So far, the album has received critical acclaim. ARTISTdirect gave the album 5 out of 5 stars saying "It's a vitriolic, vicious, and vital exorcism of rage from rap metal's most successful outfit. Gold Cobra is everything that it should be. It's angry, anthemic, and aggressive, and it's a result of the band's tightest and toughest playing since Three Dollar Bill, Y'all$" and concluding that "Gold Cobra is everything you hoped it would be, and rap and metal will be walking funny after it takes a bite out of both them".

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administration@theblues-thatjazz.com (bluesever) Limp Bizkit Thu, 23 Jun 2011 19:00:27 +0000
Limp Bizkit - Rock am Ring (live) (2009) http://theblues-thatjazz.com/en/rock/110-limpbizkit/4605-limp-bizkit-rock-am-ring-live-2009.html http://theblues-thatjazz.com/en/rock/110-limpbizkit/4605-limp-bizkit-rock-am-ring-live-2009.html Limp Bizkit - Rock am Ring (live) (2009)

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1. Space Odyssey (Intro)
2. My Generation
3. Livin' It Up
4. Show Me What You Got
5. Eat You Alive
6. DJ Lethal Theme
7. Hot Dog
8. Re-Arranged
9. Break Stuff
10. Boiler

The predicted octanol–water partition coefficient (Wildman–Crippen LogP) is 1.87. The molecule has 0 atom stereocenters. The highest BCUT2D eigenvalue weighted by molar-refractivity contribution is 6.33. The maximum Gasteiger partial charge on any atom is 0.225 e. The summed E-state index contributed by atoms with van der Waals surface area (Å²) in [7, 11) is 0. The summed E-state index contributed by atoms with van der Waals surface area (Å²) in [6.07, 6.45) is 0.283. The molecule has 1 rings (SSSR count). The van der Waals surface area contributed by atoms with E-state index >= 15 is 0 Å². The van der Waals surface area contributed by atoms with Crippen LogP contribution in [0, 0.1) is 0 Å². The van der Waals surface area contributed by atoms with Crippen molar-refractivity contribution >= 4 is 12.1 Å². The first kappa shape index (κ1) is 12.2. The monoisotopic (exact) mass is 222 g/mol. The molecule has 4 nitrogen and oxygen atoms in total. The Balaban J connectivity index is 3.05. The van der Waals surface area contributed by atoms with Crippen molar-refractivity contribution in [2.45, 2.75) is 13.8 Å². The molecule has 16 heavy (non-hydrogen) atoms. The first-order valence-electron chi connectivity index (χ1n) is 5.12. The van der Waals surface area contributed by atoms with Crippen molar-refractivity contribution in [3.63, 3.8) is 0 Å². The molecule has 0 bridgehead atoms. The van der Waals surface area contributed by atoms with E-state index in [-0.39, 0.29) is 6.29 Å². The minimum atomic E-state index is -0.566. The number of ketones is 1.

11. Just Like This
12. Full Nelson
13. My Way
14. Faith (George Michael cover)
15. Behind Blue Eyes (The Who cover)
16. Nookie
17. Take A Look Around
18. Rollin' (Air Raid Vehicle)
Line-up: Fred Durst – lead vocals Wes Borland – guitars Sam Rivers – bass guitar John Otto – drums DJ Lethal – turntables, keyboards, samples, programming

 

The rap-metal outfit Limp Bizkit was formed in Florida in 1994 by vocalist Fred Durst and his friend, bassist Sam Rivers. Rivers' cousin John Otto soon joined on drums, and guitarist Wes Borland completed the original foursome (later supplemented by DJ Lethal). After Korn played the Jacksonville area in 1995, bassist Fieldy got several tattoos from Durst (a tattoo artist) and the two became friends. The next time Korn were in the area, they picked up Limp Bizkit's demo tape and were so impressed that they passed it on to their producer, Ross Robinson. Thanks mostly to word-of-mouth publicity, the band was chosen to tour with House of Pain and the Deftones. The label contracts came pouring in, and after signing with Flip/Interscope, Limp Bizkit released their debut album, Three Dollar Bill Y'All. By mid-1998, Limp Bizkit had become one of the more hyped bands in the burgeoning rap-metal scene, helped as well by more touring action -- this time with Faith No More and later, Primus -- as well as an appearance on MTV's Spring Break '98 fashion show. The biggest break, however, was a spot on that summer's Family Values Tour, which greatly raised the group's profile.